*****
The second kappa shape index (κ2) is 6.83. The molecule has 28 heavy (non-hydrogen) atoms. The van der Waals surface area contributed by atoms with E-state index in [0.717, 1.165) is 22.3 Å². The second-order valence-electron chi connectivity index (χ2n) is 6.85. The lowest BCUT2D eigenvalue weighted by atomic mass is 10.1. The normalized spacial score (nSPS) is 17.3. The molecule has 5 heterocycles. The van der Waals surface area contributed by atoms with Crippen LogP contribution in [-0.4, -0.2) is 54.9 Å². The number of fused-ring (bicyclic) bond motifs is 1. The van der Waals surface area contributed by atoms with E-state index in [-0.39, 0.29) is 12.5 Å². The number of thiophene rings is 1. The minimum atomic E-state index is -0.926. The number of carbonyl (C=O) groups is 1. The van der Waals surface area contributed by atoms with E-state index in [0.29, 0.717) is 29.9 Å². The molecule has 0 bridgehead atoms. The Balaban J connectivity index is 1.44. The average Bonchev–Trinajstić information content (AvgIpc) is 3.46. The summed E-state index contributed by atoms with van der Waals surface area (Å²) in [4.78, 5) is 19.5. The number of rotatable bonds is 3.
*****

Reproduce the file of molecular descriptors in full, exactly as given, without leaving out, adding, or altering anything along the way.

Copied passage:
The second kappa shape index (κ2) is 6.83. The molecule has 28 heavy (non-hydrogen) atoms. The van der Waals surface area contributed by atoms with E-state index in [0.717, 1.165) is 22.3 Å². The second-order valence-electron chi connectivity index (χ2n) is 6.85. The lowest BCUT2D eigenvalue weighted by atomic mass is 10.1. The normalized spacial score (nSPS) is 17.3. The molecule has 5 heterocycles. The van der Waals surface area contributed by atoms with Crippen LogP contribution in [-0.4, -0.2) is 54.9 Å². The number of fused-ring (bicyclic) bond motifs is 1. The van der Waals surface area contributed by atoms with E-state index in [-0.39, 0.29) is 12.5 Å². The number of thiophene rings is 1. The minimum atomic E-state index is -0.926. The number of carbonyl (C=O) groups is 1. The van der Waals surface area contributed by atoms with E-state index in [0.29, 0.717) is 29.9 Å². The molecule has 0 bridgehead atoms. The Balaban J connectivity index is 1.44. The average Bonchev–Trinajstić information content (AvgIpc) is 3.46. The summed E-state index contributed by atoms with van der Waals surface area (Å²) in [4.78, 5) is 19.5. The number of rotatable bonds is 3.